|Publication number||US7243307 B2|
|Application number||US 10/273,565|
|Publication date||Jul 10, 2007|
|Filing date||Oct 18, 2002|
|Priority date||Oct 18, 2002|
|Also published as||US8132108, US9202525, US20040075698, US20080016464, US20130067409, WO2004081913A1|
|Publication number||10273565, 273565, US 7243307 B2, US 7243307B2, US-B2-7243307, US7243307 B2, US7243307B2|
|Inventors||Xiuzhi Gao, Timothy Johnson, Jeffrey P. Crowell, Joseph Born|
|Original Assignee||Digital Innovations Llc|
|Export Citation||BiBTeX, EndNote, RefMan|
|Patent Citations (7), Referenced by (29), Classifications (10), Legal Events (7)|
|External Links: USPTO, USPTO Assignment, Espacenet|
1. Field of the Invention
The invention relates generally to an apparatus and method for operating a portable multimedia device. More particularly, the invention is directed to an apparatus and method for providing a customizable database-driven menu on a portable media device, such as a portable MP3 player.
2. Description of Related Art
Portable consumer electronics devices (portable devices), such as cell phones, were initially created with the goal of providing as many options as possible in a menu structure without including too much overhead, such as executable programs or complex operating systems (OSs). A portable device, as used herein, is a device that can be conveniently carried and used by a human. These menu structures are generally installed once, at the time of manufacture. For example, portable MP3 players such as the IPOD™ and the NOMAD JUKEBOX 3™ have menu options such as “delete” and “add to playlist” hard-coded into the device's firmware. While these devices maintain a database of audio files, the database is typically only used to view song information. In the case of the IPOD™, the database is also used to view contact or calendar information, which can be modified via a personal computer (PC) only. Also, current portable MP3 players do not allow functions to be initiated on the portable device that will later be executed on the PC or some other remote computer. For example, the user of a portable device is unable to select a remotely stored audio file for future download by a synchronizing computer. A remote source is a source of a file or data that must be accessed via an external port, such as a wireless or wireline port.
To make up for the inflexibility of simple non-customizable menu structures, some mobile devices, such as personal data assistants (PDAs), include more complex portable OSs such as the PALM™ OS, the WINDOWS™ CE OS, or the LINUX™ OS. These portable OSs typically have complex menu structures that mirror those of full PC non-portable OSs, such as the various WINDOWS™ desktop OSs.
In addition, while being flexible, these portable OSs require input mechanisms such as keyboards and/or styluses with handwriting recognition. No modern PDA allows interactivity with only a simple input mechanism, such as keys or a four position joystick. Such OSs also require full graphical user interfaces (GUIs) that have relatively large display areas and high resolution requirements.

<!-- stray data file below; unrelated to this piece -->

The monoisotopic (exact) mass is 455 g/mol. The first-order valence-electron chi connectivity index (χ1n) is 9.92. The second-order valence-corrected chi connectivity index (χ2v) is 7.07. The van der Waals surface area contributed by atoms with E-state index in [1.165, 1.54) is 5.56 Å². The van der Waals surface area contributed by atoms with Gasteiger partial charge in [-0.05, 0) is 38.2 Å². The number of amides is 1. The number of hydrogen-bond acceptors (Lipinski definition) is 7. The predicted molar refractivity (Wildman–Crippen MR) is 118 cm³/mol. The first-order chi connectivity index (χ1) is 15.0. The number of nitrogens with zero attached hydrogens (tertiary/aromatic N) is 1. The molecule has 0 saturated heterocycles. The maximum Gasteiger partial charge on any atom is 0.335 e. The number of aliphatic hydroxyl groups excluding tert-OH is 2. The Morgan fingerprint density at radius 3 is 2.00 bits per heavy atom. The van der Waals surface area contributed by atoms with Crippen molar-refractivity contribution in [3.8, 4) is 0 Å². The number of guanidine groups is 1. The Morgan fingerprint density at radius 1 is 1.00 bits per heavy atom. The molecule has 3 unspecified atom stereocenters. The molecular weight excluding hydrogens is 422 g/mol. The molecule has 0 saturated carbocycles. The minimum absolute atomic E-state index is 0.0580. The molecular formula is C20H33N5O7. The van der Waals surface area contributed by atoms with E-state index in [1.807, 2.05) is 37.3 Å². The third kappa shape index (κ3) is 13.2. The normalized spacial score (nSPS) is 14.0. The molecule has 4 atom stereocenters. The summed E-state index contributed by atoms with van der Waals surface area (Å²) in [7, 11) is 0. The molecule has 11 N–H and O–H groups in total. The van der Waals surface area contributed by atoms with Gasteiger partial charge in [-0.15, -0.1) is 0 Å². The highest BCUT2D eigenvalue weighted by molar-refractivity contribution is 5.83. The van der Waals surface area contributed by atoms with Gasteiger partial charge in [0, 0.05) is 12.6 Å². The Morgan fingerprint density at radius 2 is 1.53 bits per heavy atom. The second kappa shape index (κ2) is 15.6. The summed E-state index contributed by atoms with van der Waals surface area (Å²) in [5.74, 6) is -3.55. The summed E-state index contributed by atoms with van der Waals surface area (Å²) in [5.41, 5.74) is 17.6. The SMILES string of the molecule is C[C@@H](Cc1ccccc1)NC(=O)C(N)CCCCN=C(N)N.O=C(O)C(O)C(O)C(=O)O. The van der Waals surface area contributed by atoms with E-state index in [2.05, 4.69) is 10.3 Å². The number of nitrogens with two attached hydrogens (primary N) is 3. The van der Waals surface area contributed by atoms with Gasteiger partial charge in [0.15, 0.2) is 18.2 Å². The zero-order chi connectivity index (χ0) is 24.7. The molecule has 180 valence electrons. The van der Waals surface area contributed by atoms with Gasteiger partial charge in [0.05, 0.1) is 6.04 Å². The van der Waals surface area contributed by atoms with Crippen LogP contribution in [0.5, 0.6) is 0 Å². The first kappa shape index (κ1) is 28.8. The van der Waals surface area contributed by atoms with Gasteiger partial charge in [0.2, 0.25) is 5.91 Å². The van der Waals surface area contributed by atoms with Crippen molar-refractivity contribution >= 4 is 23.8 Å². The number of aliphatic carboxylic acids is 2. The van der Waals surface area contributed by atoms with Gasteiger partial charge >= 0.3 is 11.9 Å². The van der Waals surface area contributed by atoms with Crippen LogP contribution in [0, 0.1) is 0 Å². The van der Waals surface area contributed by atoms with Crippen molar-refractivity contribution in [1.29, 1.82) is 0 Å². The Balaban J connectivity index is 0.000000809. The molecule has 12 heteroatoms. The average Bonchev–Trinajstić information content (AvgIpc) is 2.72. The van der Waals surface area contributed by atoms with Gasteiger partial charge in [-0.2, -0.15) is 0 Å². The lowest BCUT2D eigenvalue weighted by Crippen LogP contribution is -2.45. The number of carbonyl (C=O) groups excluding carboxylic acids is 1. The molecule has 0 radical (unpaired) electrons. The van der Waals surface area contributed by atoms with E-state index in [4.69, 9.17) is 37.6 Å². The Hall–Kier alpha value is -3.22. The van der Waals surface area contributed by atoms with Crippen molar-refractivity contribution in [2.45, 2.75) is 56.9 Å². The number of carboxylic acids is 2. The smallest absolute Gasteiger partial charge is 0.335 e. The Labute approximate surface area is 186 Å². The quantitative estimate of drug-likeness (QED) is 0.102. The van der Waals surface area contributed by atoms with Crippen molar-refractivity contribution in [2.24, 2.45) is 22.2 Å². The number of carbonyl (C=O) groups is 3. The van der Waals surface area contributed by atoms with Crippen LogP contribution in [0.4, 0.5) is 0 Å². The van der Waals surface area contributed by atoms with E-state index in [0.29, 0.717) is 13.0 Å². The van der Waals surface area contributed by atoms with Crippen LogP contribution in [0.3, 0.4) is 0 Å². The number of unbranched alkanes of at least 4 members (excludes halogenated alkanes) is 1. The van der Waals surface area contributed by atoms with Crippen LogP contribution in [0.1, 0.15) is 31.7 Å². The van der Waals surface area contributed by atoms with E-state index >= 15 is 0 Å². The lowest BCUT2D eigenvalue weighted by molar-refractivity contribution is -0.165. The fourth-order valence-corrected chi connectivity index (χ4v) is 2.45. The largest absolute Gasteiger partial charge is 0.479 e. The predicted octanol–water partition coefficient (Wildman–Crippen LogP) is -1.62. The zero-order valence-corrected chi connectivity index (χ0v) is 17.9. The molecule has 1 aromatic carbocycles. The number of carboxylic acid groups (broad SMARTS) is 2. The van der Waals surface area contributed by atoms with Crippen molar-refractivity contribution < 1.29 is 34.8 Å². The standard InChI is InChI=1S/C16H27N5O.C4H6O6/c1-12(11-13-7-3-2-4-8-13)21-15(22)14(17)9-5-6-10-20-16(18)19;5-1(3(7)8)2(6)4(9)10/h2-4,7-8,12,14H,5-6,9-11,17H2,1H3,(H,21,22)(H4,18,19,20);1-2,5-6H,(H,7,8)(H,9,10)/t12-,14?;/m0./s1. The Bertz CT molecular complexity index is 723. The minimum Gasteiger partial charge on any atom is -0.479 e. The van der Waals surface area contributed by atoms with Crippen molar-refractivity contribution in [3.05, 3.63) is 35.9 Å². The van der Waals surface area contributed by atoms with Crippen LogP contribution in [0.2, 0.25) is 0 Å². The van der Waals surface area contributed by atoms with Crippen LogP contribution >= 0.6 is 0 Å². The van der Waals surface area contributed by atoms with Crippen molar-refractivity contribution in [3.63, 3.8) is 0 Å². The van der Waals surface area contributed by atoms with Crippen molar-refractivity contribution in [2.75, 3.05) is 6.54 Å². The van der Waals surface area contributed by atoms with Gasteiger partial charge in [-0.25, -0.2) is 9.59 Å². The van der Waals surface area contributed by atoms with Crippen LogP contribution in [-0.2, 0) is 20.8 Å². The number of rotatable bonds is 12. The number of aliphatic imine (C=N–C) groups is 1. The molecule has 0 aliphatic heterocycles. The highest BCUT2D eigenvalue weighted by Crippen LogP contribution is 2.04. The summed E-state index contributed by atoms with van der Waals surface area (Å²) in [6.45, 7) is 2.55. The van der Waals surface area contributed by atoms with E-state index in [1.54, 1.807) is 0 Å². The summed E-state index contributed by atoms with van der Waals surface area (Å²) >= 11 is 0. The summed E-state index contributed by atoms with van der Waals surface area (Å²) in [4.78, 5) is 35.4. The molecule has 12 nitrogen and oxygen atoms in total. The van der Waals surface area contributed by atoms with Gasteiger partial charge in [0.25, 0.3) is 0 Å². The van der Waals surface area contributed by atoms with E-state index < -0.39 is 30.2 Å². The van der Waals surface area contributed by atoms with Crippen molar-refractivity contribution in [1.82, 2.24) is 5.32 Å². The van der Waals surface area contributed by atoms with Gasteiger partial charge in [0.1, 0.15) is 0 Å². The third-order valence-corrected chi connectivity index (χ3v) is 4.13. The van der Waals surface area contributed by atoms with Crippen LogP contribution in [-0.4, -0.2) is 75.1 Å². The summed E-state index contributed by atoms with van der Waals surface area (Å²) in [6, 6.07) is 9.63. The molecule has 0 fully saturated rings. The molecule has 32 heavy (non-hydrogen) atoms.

The complexity of such OSs also demands additional resources, such as memory and processor power. Furthermore, the complexity and size of input and output mechanisms and their portable OSs makes modem PDAs expensive, heavy, cumbersome, and unsuitable for certain uses, such as use while exercising.
Such OSs have an additional drawback; their OS architectures require that applications be developed using tools similar to those used for PC applications. Developing these applications is a complex process that requires a great deal of skill. Moreover, these applications are typically free-standing or independent such that a database in one application is not easily accessible by another application. Furthermore, updates to the basic menu application structure or GUI typically involve either reinstalling or updating the OS.
In light of the above, there is a need for a menu structure for a portable media device that is simple to operate and customize.
The present invention provides a database-driven portable device menu support system comprising a database-driven menu tree or hierarchical menu structure, an action menu, a dynamic synchronization system (DSS), and an extra action request (EAR) subsystem, to implement an expandable and customizable menu system. In this invention, the menu tree is defined by database files, the action menu provides extra descriptions or actions for a currently selected menu item, and the DSS and EAR subsystem provide two-way communication between a portable device and a computer. The database-driven menu structure is less complex than a GUI of a full-fledged OS, thereby being simpler to operate and customize.
In a preferred embodiment, a portable media player incorporates a database-driven menu structure. The portable device includes a navigation database and a display driver that displays a navigation menu with navigation descriptions of navigation records in the navigation database. The portable device also includes an input mechanism used to select a navigation description that is associated with a media file. Then, the display driver displays an action menu with action descriptions of action records in an action database, where the action descriptions are associated with the media file. The input mechanism is used to select an action description, which initiates an action associated with the action selection. As an alternative, the navigation description is associated with an item other than a media file, such as a playlist.
In another preferred embodiment, when the navigation description is selected, the action menu structure generated from the action database is dynamic. In this embodiment, when the action menu is generated, some action descriptions are displayed only if a field of the associated action record has a requisite value. This requisite value may be determined from a field of the navigation record associated with the selected navigation description. Alternatively, the action menu structure is dynamically generated based on the menu tree traverse history such that certain action menus are brought up only when the menu is traversed along a certain path.